You're not the only butt in the boat!! You want a little wierd? My tibia and fibula were broke in a motorcycle accident, and I had to cart my foot around for a year and two months. My original orthopedic surgeon referred to me as "a broken down old biker" in his side of the lawsuit, as he was probably pretty desparate. The University of New Mexico (God bless them through their current negative publicity) tried two operations to save my leg to no avail. It was during that time that I was blessed with the spirit of acceptance. I'm NOT saying "it's all cool", I'm here standing in front of you, pardon the pun, telling you that every God blessed time that I wake up, that what ever I've got, is all there is to work with. I'm not religious, but I am spiritual by nature, and I will pray that God will show you the same peace and love that he's shown me.
The best thing I've found to destress is my bicycle. Haha, from the time I was about twelve years old, if it had two wheels and no motor, it was useless. I'm 52 now, and my Raliegh sleeps in my bedroom just like my panhead used too!! It first started as rehabilitation for my other leg, as I have a torn miniscus in my other knee, and the lack of impact inflicted by crutches, and range of motion made it easy to start riding. MAN!!, it was on then!! I discovered  a WHOLE NEW WORLD!!!!!!! My poor little beat up brain had to reconfigure time and space values. Wow!! I could go quicker, farther, and faster than I had remembered as a child. My bicycle is a pure resource of freedom and quiet peace. Aa s a matter of fact, I don't know a thing about you, and here I am spilling my guts, and I could be out riding right now!!!!!!!!!!!!!! Later, Erv

Offline ann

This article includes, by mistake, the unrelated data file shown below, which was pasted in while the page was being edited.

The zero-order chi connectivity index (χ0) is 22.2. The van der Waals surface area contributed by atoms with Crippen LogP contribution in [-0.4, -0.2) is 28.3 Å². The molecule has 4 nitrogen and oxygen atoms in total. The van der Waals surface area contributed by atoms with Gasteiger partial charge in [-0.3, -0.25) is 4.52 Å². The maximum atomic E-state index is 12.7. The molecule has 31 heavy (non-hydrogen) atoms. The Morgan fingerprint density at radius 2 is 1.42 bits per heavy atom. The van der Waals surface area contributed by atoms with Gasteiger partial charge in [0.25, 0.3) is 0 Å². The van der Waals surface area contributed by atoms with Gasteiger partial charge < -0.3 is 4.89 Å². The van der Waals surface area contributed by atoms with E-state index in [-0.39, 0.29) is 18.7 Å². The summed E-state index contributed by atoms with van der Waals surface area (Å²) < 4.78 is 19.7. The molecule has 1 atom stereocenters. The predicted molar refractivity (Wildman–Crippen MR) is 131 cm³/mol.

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Re: another question for everyone
« Reply #3 on: September 24, 2008, 08:13:09 PM »
'Ed'    Of course you don't feel the same as before.  You're not!  There isn't any of us that are after amputation...we have lost part of our bodies.  You just have to ramble on through until you get to the place where you are comfortable with yourself.

You didn't tell us how long you have been an amputee, did you?  You will find a comfort zone sooner or later.  I will tell you this though, there isn't a day I wouldn't love to have my leg back {if I tell the truth} but still know all the friends I have met on the forum.  Hopefully you will find your comfort zone.

 :) ann

Offline pegleg jack

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Re: another question for everyone
« Reply #4 on: September 24, 2008, 09:43:17 PM »
according to what the doc's have told me i lost both of  my legs below the knee because of smoking. after doing a lot of research i am not sure, but as for feeling differant, yes i do and i almost commited suicide twice and have fougt my way back, and to this day there are days when i hate to even begian to put on my legs, but i know if i dont nothing will get done and i have a list a mile long to finish up.